Influential natural farming advocate Subhash Palekar recently approved the use of Genetically Modified crops in his well-known “Zero Budget Natural Farming-ZBNF” method. In an equally startling interview, he described organic farming as “worse than the atom bomb.” Here, two veteran practitioners respond to Palekar, while reviewing the history of the Organic/Natural Farming movement in India.
August 16th marks ten years since the passing of the legendary Japanese farmer and author Masanobu Fukuoka, who initiated the natural farming movement. Here’s a documentary on his life and work, along with notes by Larry Korn, Fukuoka’s American student and the translator of his book, ‘One Straw Revolution,’ considered the ‘bible’ of natural farming.
From Modern Farmer: On the horizon of agriculture’s future, a 40,000-strong army is marching towards a shimmering goal. They see the potential for a global food system where pesticides, herbicides and fertilisers are but relics of a faded age. A peek into a treasure trove of latest research released by The American Society of Microbiologists.
From The Wire: Spurred by his firsthand observation of the havoc wrought by chemical fertilisers and pesticides, Subhash Palekar developed his own alternative method of farming, dubbed ‘Zero Budget Natural Farming’. The widely influential Padma Shri awardee tells Manas Roshan about his methods and the agrarian crisis, also expressing his controversial views on cow slaughter.
Safe Harvest is a conglomeration of eight civil society organisations that have been working towards and promoting non-pesticide management (NPM) practices among some of India’s poorest and most disenfranchised communities. Today, they work with a farmer base of close to 50,000 across 11 states, many of whom have seen a 20% rise in their income.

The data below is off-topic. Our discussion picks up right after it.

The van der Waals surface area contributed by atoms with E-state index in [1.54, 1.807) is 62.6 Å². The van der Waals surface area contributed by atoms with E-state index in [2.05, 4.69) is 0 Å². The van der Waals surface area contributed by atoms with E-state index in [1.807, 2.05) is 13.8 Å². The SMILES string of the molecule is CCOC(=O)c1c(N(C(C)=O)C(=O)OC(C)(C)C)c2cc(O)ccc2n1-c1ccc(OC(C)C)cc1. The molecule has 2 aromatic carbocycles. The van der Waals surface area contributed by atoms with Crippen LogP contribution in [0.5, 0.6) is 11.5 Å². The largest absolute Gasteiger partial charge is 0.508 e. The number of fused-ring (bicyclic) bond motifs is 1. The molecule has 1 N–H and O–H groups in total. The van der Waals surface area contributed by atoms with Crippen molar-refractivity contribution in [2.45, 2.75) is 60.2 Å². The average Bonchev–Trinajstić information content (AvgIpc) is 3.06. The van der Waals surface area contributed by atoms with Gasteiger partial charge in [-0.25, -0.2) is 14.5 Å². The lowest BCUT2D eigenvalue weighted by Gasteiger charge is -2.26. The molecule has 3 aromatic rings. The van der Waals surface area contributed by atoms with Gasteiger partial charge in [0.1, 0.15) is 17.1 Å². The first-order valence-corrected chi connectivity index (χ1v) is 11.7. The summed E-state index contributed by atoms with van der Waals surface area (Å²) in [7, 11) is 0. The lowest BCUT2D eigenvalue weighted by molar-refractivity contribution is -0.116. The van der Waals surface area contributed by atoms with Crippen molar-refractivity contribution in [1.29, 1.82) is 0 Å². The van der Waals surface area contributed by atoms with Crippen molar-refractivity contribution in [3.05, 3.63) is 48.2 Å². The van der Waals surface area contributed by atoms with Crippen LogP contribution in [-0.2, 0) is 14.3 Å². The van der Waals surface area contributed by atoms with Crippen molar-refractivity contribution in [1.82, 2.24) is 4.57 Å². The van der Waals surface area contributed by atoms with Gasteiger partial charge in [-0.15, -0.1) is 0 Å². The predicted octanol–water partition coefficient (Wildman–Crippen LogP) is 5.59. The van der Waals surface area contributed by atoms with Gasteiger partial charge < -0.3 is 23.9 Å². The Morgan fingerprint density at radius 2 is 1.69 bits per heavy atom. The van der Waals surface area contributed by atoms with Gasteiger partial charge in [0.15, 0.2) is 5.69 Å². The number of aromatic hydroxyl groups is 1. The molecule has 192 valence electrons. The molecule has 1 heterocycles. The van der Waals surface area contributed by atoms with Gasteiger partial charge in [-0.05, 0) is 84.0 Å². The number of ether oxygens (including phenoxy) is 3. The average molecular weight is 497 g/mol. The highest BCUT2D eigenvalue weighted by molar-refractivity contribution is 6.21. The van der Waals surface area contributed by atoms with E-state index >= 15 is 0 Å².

Whitney Webb reports: Farmers in India’s poorest region are recording record rice yields by growing organically, debunking once and for all the myth that GMOs are necessary to feed the world’s growing population… In Bihar, Sumant Kumar and his family produced an astounding 22.4 tons of rice on only one hectare of land, in 2013.
Bjorn Lomborg, long known as a ‘contrarian’ environmentalist, recently triggered a heated media debate when he claimed that organic farming cannot provide food security for the world, and even asserted that it is bad for the environment. Here we present Lomborg’s original column in USA Today and a selection of voices that counter his view.
Colin Todhunter writes: GMO enthusiasts insist that agroecological farming could never feed the world. But it has been feeding us all for millennia – and it’s the only way to continue while enriching the soils on which all farming depends. Gandhi once called industrial agriculture a nine-day wonder. And its time will soon be up.
He did not form a people’s movement. Nor did he plead with the government to popularise his natural farming method. Palekar took a more direct route instead. He reached out to the farmers. Met them in person and trained them in his cultivation practices. He continues to spread awareness and hold training workshops for farmers.